Benson // w1d2

Winter 2015
01/13/2015

Planned schedule and activities

9:00 am: Good morning!

9:15 am: Introduction to Project Benson

9:30 am: Python I/O (Input/Output)

10:00 am: Challenges

12:00 pm: Lunchy lunch

1:30 pm: Challenge problem continuation

3:30 pm: MTA data exploration as a class

1:30pm: Challenge problem continuation

5:00pm: Lillian and Megan talk about Careers

Foreshadowing for tomorrow:
* Groups of 3-4 people * For each group, think about what kind of client you're going to have. Draft your own client email (like the WomenTechWomenYes email)

Lecture Notes and Challenges

iPython Notebook on Python Input / Output (5.0 KB)

Benson Exploratory Data Analysis Notebook (11.7 KB)

The mta module used by the Benson notebook (9.4 KB)

Benson Challenges

Challenge 1

Challenge 2

For each key (basically the control area, unit, device address and station of a specific turnstile), have a list again, but let the list be comprised of just the point in time and the cumulative count of entries.

This basically means keeping only the date, time, and entries fields in each list. You can convert the date and time into datetime objects -- That is a python class that represents a point in time. You can combine the date and time fields into a string and use the dateutil module to convert it into a datetime object. For an example check this StackOverflow question.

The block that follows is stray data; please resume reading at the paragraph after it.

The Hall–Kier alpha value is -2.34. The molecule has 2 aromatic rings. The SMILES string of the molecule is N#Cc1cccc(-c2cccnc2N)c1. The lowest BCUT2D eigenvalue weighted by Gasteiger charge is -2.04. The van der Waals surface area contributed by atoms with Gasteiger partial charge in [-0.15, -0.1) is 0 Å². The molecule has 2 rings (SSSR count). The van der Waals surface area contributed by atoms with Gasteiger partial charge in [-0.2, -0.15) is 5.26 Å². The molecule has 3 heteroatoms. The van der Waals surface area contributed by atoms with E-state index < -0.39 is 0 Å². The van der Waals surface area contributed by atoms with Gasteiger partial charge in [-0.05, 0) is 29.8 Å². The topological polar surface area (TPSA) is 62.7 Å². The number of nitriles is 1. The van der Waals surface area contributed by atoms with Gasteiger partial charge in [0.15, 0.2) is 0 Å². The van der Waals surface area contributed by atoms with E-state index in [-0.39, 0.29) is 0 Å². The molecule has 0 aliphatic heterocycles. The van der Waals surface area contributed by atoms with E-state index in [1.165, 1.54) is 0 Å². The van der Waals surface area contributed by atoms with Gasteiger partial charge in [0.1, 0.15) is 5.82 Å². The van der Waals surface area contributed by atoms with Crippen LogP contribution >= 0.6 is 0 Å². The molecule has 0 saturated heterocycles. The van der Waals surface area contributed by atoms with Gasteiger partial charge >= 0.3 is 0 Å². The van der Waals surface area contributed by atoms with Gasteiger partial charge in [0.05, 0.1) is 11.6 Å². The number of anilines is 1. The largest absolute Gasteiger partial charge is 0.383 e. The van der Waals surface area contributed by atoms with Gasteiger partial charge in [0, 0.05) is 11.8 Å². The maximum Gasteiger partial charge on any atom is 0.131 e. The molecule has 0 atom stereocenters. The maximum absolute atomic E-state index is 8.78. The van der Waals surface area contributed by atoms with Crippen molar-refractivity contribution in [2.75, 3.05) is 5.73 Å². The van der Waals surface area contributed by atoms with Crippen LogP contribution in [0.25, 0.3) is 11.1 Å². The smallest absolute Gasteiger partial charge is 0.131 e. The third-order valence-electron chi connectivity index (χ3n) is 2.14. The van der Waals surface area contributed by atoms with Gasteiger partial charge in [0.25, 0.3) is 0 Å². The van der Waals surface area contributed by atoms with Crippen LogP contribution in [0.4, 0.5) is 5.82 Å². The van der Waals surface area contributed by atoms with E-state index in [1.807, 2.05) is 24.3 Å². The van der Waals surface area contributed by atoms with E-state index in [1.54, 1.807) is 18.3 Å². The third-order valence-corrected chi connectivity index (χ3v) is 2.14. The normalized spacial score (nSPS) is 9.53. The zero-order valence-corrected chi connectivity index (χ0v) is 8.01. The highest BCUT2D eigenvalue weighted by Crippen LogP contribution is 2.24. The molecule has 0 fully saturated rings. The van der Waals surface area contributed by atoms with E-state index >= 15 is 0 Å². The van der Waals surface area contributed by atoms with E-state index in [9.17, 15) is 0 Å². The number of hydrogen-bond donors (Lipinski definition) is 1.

Your new dict should look something like

{    ('A002','R051','02-00-00','LEXINGTON AVE'):    
         [
            [datetime.datetime(2013, 3, 2, 3, 0), 3788],
            [datetime.datetime(2013, 3, 2, 7, 0), 2585],
            [datetime.datetime(2013, 3, 2, 12, 0), 10653],
            [datetime.datetime(2013, 3, 2, 17, 0), 11016],
            [datetime.datetime(2013, 3, 2, 23, 0), 10666],
            [datetime.datetime(2013, 3, 3, 3, 0), 10814],
            [datetime.datetime(2013, 3, 3, 7, 0), 10229],
            ...
          ],
 ....
 }
Challenge 3

Now make it that we again have the same keys, but now we have a single value for a single day, which is not cumulative counts but the total number of passengers that entered through this turnstile on this day.

Challenge 4

We will plot the daily time series for a turnstile.

In ipython notebook, add this to the beginning of your next cell:

%matplotlib inline

This will make your matplotlib graphs integrate nicely with the notebook. To plot the time series, import matplotlib with

import matplotlib.pyplot as plt

Take the list of [(date1, count1), (date2, count2), ...], for the turnstile and turn it into two lists: dates and counts. This should plot it:

plt.figure(figsize=(10,3))
plt.plot(dates,counts)
Challenge 5

We want to combine the numbers together -- for each ControlArea/UNIT/STATION combo, for each day, add the counts from each turnstile belonging to that combo.

Challenge 6

Similarly, combine everything in each station, and come up with a time series of [(date1, count1),(date2,count2),...] type of time series for each STATION, by adding up all the turnstiles in a station.

Challenge 7

Plot the time series for a station

Challenge 8
Challenge 9
Challenge 10

plt.hist(total_ridership_counts)

to get an idea about the distribution of total ridership among different stations. This should show you that most stations have a small traffic, and the histogram bins for large traffic volumes have small bars.

Additional Hint:
If you want to see which stations take the meat of the traffic, you can sort the total ridership counts and make a plt.bar graph. For this, you want to have two lists: the indices of each bar, and the values. The indices can just be 0,1,2,3,..., so you can do

indices = range(len(total_ridership_values))
plt.bar(indices, total_ridership_values)